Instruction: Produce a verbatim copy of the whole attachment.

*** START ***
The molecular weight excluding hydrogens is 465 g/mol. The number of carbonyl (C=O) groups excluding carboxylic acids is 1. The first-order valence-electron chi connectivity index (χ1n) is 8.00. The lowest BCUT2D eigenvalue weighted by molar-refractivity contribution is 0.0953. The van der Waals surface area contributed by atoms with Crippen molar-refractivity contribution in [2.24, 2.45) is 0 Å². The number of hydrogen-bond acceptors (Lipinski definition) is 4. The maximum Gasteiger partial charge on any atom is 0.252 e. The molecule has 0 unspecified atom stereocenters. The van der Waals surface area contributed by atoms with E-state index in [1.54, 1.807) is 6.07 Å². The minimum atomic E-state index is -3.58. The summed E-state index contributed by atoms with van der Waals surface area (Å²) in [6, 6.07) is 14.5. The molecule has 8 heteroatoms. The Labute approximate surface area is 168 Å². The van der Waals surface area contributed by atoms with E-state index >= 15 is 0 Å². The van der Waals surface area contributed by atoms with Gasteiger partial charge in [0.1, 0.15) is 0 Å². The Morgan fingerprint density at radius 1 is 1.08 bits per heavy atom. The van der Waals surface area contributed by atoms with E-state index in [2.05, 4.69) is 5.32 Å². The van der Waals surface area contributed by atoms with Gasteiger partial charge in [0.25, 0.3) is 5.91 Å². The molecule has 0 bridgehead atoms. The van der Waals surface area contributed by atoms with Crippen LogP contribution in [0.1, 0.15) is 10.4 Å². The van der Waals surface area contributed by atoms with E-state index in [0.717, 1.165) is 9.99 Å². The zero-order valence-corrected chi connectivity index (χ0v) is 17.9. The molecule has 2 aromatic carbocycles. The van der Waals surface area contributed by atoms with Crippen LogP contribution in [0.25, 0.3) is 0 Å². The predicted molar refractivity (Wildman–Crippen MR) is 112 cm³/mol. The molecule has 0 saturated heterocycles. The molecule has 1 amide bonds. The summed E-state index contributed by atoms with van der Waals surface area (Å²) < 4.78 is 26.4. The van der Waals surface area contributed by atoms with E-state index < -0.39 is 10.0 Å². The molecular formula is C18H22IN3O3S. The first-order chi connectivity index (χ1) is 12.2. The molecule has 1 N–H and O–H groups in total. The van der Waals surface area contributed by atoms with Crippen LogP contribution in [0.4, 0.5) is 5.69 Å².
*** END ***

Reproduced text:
The molecular weight excluding hydrogens is 465 g/mol. The number of carbonyl (C=O) groups excluding carboxylic acids is 1. The first-order valence-electron chi connectivity index (χ1n) is 8.00. The lowest BCUT2D eigenvalue weighted by molar-refractivity contribution is 0.0953. The van der Waals surface area contributed by atoms with Crippen molar-refractivity contribution in [2.24, 2.45) is 0 Å². The number of hydrogen-bond acceptors (Lipinski definition) is 4. The maximum Gasteiger partial charge on any atom is 0.252 e. The molecule has 0 unspecified atom stereocenters. The van der Waals surface area contributed by atoms with E-state index in [1.54, 1.807) is 6.07 Å². The minimum atomic E-state index is -3.58. The summed E-state index contributed by atoms with van der Waals surface area (Å²) in [6, 6.07) is 14.5. The molecule has 8 heteroatoms. The Labute approximate surface area is 168 Å². The van der Waals surface area contributed by atoms with E-state index >= 15 is 0 Å². The van der Waals surface area contributed by atoms with Gasteiger partial charge in [0.1, 0.15) is 0 Å². The Morgan fingerprint density at radius 1 is 1.08 bits per heavy atom. The van der Waals surface area contributed by atoms with E-state index in [2.05, 4.69) is 5.32 Å². The van der Waals surface area contributed by atoms with Gasteiger partial charge in [0.25, 0.3) is 5.91 Å². The molecule has 0 bridgehead atoms. The van der Waals surface area contributed by atoms with Crippen LogP contribution in [0.1, 0.15) is 10.4 Å². The van der Waals surface area contributed by atoms with E-state index in [0.717, 1.165) is 9.99 Å². The zero-order valence-corrected chi connectivity index (χ0v) is 17.9. The molecule has 2 aromatic carbocycles. The van der Waals surface area contributed by atoms with Crippen LogP contribution in [0.25, 0.3) is 0 Å². The predicted molar refractivity (Wildman–Crippen MR) is 112 cm³/mol. The molecule has 0 saturated heterocycles. The molecule has 1 amide bonds. The summed E-state index contributed by atoms with van der Waals surface area (Å²) < 4.78 is 26.4. The van der Waals surface area contributed by atoms with E-state index < -0.39 is 10.0 Å². The molecular formula is C18H22IN3O3S. The first-order chi connectivity index (χ1) is 12.2. The molecule has 1 N–H and O–H groups in total. The van der Waals surface area contributed by atoms with Crippen LogP contribution in [0.4, 0.5) is 5.69 Å².